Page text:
I am afraid, I am starting to like C#, despite the somewhat bloated .Net Framework requirements. Mister Bill's Microsoft is very supportive though. The language has a nice flow compared to GUI programming in C++. Here we are looking at a standard ListBox, add some items, sort them and select them.

 * Created with SharpDevelop free C# system from
 * http://www.icsharpcode.net/opensource/sd/
 * User: vegaseat
 * Create a ListBox, then add, sort, select items
 * A Windows Application
using System;
using System.Drawing;
using System.Collections;
using System.ComponentModel;
using System.Windows.Forms;
using System.Data;

namespace ListBox1
  // Summary description for Form1
  // so we got a form (window) with a label, 2 buttons and a listbox ...
  public class Form1 : System.Windows.Forms.Form
    private System.Windows.Forms.Label label1;
    private System.Windows.Forms.Button sortLBbutton;
    private System.Windows.Forms.Button LoadLBbutton;
    private System.Windows.Forms.ListBox listBox1;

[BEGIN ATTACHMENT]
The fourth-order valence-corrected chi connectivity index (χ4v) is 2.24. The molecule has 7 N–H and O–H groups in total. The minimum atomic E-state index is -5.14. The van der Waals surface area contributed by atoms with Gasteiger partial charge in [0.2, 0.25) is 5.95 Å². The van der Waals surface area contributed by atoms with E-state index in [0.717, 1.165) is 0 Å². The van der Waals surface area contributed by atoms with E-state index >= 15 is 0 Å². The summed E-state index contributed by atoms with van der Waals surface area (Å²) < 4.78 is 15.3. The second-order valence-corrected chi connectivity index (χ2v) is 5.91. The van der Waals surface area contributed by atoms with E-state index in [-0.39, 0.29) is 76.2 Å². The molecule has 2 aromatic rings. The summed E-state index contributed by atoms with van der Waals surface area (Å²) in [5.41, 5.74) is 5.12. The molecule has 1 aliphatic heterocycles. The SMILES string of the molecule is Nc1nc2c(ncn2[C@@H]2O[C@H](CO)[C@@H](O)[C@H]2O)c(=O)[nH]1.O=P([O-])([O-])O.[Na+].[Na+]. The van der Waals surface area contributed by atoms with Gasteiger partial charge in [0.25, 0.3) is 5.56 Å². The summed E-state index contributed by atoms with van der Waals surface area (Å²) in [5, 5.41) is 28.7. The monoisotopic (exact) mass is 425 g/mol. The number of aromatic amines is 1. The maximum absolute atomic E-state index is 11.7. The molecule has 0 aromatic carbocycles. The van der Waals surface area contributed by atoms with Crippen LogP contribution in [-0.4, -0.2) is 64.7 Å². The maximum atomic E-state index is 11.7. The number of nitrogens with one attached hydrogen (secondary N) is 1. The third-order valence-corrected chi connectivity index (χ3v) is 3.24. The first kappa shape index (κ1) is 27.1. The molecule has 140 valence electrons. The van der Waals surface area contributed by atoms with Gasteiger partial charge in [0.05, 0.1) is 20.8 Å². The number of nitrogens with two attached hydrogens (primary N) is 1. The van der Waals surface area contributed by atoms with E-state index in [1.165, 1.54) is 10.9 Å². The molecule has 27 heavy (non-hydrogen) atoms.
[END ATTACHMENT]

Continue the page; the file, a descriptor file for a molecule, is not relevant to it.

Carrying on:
// Required designer variable
    private System.ComponentModel.Container components = null;

    // time to build the form and it's components ...
    public Form1()
    // clean up any resources being used ...
    protected override void Dispose( bool disposing )
      if (disposing)
        if (components != null) 

    // all the components in detail ...
    private void InitializeComponent() {
      System.Resources.ResourceManager resources = new System.Resources.ResourceManager(typeof(Form1));
      this.listBox1 = new System.Windows.Forms.ListBox();
      this.LoadLBbutton = new System.Windows.Forms.Button();
      this.sortLBbutton = new System.Windows.Forms.Button();
      this.label1 = new System.Windows.Forms.Label();
      // listBox1
      this.listBox1.BackColor = System.Drawing.Color.FromArgb(((System.Byte)(255)), ((System.Byte)(224)), ((System.Byte)(192)));
      this.listBox1.ItemHeight = 16;
      this.listBox1.Location = new System.Drawing.Point(8, 8);
      this.listBox1.Name = "listBox1";
      this.listBox1.Size = new System.Drawing.Size(168, 244);
      this.listBox1.TabIndex = 0;
      this.listBox1.SelectedIndexChanged += new System.EventHandler(this.ListBox1SelectedIndexChanged);